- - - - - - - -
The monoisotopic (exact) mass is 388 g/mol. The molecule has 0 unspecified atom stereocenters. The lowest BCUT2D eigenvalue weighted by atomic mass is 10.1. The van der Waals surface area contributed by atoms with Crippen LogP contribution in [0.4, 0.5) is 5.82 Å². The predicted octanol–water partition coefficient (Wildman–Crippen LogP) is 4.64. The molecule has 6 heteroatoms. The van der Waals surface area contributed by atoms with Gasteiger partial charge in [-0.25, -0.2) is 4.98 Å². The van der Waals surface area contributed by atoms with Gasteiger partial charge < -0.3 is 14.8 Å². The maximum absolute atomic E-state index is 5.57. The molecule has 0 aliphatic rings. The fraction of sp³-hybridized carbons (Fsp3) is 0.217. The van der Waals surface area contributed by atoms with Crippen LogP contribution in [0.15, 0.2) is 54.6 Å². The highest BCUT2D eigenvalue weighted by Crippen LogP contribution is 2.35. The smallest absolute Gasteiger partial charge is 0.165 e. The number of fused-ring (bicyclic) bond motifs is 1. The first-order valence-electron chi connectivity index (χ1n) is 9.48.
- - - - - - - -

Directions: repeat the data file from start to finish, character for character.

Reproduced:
The monoisotopic (exact) mass is 388 g/mol. The molecule has 0 unspecified atom stereocenters. The lowest BCUT2D eigenvalue weighted by atomic mass is 10.1. The van der Waals surface area contributed by atoms with Crippen LogP contribution in [0.4, 0.5) is 5.82 Å². The predicted octanol–water partition coefficient (Wildman–Crippen LogP) is 4.64. The molecule has 6 heteroatoms. The van der Waals surface area contributed by atoms with Gasteiger partial charge in [-0.25, -0.2) is 4.98 Å². The van der Waals surface area contributed by atoms with Gasteiger partial charge < -0.3 is 14.8 Å². The maximum absolute atomic E-state index is 5.57. The molecule has 0 aliphatic rings. The fraction of sp³-hybridized carbons (Fsp3) is 0.217. The van der Waals surface area contributed by atoms with Crippen LogP contribution in [0.15, 0.2) is 54.6 Å². The highest BCUT2D eigenvalue weighted by Crippen LogP contribution is 2.35. The smallest absolute Gasteiger partial charge is 0.165 e. The number of fused-ring (bicyclic) bond motifs is 1. The first-order valence-electron chi connectivity index (χ1n) is 9.48.